UN panel's climate report sparks concern
Scientists, environmentalists and politicians reacted with concern Friday as a UN climate panel warned temperatures could rise by as much as 4.8 degrees Celsius (8.6 degrees Fahrenheit) this century due to man's voracious energy consumption.
"Yet another wake-up call," was how US Secretary of State John Kerry described the report by the Nobel-winning Intergovernmental Panel on Climate Change (IPCC), which also underlined the peril of heatwaves, drought and floods and warned sea levels could rise by as much as 82 centimetres (32.8 inches).
"Those who deny the science or choose excuses over action are playing with fire," Kerry said in a statement.
The strongest scientific consensus yet that human activities drove warming since the 1950s, the report said heat-trapping greenhouse gas emissions must be urgently curbed to limit further damage to the climate system.
UN climate chief Christiana Figueres said the document's release in Stockholm was "an alarm clock moment for the world".
"To steer humanity out of the high danger zone, governments must step up immediate climate action" to meet the UN target of 2.0 C (3.6 F) from pre-Industrial Revolution levels, she said. This is the ceiling at which many experts believe the worst climate fallout can be skirted.
Based on computer models of different emissions trajectories, the report's most optimistic scenario projects average warming of 1.0 C (1.8 F) by 2100 over 2000 levels—ranging from 0.3 to 1.7 C (0.5-3.1 F).
Previous research said global carbon dioxide (CO2) emissions, constantly scaling new highs, must peak around 2020 and then decline sharply for the lowest warming scenario to be possible. The world emits about 50 billion tonnes of greenhouse gas every year.
The IPCC's worst-case scenario projects average warming this century of 3.7 C (6.7 F)—ranging from 2.6 C (4.7 F) to 4.8 C (8.6 F).
"Without very strong cuts in emissions of greenhouse gases, we face huge risks from global warming of more than 2.0 C by the end of this century," said British climate economist Nicholas Stern of the report.
Green groups said such levels threatened the livelihoods of fishermen and farmers, would leave millions hungry and exposed to extreme weather events, and risked engulfing entire communities in coastal areas or low-lying small island states.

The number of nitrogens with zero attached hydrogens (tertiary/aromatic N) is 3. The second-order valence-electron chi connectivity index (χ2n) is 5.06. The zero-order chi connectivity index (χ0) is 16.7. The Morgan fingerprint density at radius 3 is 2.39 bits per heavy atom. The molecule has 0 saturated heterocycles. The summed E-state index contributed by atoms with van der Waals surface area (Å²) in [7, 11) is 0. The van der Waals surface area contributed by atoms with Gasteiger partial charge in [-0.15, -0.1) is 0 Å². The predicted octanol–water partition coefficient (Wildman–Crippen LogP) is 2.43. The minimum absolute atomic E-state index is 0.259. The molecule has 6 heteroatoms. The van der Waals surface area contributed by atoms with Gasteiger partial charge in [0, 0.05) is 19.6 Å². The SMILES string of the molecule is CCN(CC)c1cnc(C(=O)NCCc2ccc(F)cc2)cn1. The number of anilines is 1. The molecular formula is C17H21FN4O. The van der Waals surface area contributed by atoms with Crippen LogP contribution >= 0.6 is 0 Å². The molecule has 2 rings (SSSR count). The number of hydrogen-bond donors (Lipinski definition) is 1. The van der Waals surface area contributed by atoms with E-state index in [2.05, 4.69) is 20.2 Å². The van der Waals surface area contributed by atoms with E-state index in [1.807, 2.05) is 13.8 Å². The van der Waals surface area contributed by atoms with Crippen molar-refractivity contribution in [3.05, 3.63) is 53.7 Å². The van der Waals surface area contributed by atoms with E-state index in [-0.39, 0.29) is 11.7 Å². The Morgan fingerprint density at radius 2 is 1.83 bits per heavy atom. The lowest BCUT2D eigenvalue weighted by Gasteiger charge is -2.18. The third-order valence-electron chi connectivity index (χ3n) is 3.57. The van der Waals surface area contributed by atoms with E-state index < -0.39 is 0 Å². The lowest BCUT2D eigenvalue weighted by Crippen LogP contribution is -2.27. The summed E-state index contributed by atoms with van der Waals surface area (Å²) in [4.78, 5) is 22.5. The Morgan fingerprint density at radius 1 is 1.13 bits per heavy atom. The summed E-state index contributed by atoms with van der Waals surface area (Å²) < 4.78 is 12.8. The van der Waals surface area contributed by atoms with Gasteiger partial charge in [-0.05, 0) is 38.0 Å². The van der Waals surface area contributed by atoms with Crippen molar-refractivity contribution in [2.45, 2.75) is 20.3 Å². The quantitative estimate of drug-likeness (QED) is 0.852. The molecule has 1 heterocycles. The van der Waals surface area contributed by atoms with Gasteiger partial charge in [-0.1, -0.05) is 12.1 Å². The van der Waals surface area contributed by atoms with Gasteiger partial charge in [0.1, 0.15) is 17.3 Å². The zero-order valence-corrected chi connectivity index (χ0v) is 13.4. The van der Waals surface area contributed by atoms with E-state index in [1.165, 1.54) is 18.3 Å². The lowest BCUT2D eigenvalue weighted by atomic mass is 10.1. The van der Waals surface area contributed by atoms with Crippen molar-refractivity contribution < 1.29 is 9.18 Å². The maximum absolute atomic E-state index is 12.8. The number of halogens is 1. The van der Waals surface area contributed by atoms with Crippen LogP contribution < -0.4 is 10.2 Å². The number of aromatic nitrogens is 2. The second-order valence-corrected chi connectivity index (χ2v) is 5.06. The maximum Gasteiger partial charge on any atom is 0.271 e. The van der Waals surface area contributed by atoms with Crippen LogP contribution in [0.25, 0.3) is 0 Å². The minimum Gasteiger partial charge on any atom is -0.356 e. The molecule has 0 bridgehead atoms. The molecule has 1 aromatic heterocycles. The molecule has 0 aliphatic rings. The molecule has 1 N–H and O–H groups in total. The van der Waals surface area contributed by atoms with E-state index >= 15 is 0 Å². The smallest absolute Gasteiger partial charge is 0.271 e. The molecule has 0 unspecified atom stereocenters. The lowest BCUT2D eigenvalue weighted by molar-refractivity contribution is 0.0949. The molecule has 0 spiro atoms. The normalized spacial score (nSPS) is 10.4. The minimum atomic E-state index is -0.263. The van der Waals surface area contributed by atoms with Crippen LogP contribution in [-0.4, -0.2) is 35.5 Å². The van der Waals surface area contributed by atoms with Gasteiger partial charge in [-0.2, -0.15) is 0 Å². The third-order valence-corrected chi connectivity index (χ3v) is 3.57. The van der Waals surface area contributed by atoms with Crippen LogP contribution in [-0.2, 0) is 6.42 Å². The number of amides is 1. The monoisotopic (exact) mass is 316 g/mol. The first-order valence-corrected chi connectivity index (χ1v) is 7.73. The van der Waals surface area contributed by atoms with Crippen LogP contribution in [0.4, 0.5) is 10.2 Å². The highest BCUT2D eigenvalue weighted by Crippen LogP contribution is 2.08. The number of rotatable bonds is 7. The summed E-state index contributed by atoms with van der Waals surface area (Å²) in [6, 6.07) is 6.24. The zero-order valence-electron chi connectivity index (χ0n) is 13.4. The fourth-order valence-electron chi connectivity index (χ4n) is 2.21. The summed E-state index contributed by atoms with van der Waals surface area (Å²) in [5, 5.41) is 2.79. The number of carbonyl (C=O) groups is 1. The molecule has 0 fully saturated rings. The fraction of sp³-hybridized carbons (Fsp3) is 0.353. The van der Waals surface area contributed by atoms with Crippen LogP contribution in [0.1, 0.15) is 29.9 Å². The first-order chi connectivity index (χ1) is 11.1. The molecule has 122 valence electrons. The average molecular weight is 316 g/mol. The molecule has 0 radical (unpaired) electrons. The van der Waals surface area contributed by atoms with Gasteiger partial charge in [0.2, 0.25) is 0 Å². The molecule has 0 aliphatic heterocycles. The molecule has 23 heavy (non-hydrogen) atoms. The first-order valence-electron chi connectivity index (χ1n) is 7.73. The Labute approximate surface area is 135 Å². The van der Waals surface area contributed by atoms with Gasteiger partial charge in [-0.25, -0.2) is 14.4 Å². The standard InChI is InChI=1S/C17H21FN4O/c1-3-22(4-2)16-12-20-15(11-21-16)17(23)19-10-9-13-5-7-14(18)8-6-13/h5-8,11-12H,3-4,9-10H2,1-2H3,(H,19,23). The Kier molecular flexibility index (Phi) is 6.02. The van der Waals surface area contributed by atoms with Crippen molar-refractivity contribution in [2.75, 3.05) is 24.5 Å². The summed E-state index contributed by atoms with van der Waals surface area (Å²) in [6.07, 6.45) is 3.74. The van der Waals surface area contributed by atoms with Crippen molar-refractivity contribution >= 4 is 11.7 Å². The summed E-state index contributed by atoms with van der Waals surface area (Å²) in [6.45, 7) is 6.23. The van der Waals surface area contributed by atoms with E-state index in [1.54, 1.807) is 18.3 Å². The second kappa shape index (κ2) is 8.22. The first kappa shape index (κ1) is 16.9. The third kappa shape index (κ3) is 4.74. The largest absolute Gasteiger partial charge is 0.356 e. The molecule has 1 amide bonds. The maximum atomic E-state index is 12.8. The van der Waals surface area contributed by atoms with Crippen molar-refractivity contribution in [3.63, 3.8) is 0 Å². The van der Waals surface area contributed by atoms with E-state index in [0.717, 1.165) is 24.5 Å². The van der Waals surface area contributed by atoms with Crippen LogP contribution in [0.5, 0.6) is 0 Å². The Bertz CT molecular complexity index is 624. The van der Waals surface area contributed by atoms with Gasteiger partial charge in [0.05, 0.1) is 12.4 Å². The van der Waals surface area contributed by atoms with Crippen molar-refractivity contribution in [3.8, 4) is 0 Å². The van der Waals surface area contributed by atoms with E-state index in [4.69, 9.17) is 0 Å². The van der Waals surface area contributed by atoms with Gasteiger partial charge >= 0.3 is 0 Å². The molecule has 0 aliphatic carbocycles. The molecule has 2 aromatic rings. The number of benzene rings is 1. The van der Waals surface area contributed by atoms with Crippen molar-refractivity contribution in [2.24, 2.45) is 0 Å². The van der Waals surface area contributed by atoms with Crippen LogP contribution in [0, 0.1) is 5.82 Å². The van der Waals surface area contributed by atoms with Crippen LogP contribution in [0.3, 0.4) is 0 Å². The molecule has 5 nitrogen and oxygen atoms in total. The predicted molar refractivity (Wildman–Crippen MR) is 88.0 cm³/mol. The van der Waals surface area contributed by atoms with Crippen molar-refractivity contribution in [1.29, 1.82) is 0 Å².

"If we are to follow what the science says, then we have to stop investing in fossil fuels and increase investment in sustainable, renewable energy," said a statement from seven non-government organisations including WWF, Oxfam, and the International Trade Union Confederation.
"A bleak and hopeless future is not a foregone conclusion, it's a choice," added Greenpeace campaigner Stephanie Tunmore.
The decade ending 2010 had already been the warmest on record, and marked by extreme weather events.
"We ignore these scientific warnings at our own peril," said Andrew Steer, head of the World Resources Institute, a US-based think-tank. "Climate change is here and it's advancing even faster than we realised."
University of Leeds climate professor and report co-author Piers Forster said new data revealed that humankind had been causing 40 percent more warming than was estimated in the IPCC's 2007 report.
"Over much of the world, extreme rainfall will be heavier and occur more often and unless we begin to dramatically change our ways, we could have up to one metre (3.25 feet) and growing sea-level rise by 2100," he said.
In a video statement, UN Secretary General Ban Ki-moon said the report was "essential" for governments thrashing out an ambitious global deal on curbing greenhouse gas emissions that must be signed by 2015.
"The heat is on. Now we must act," said the UN chief, who will host a summit next September in a bid to bolster commitment.
© 2013 AFP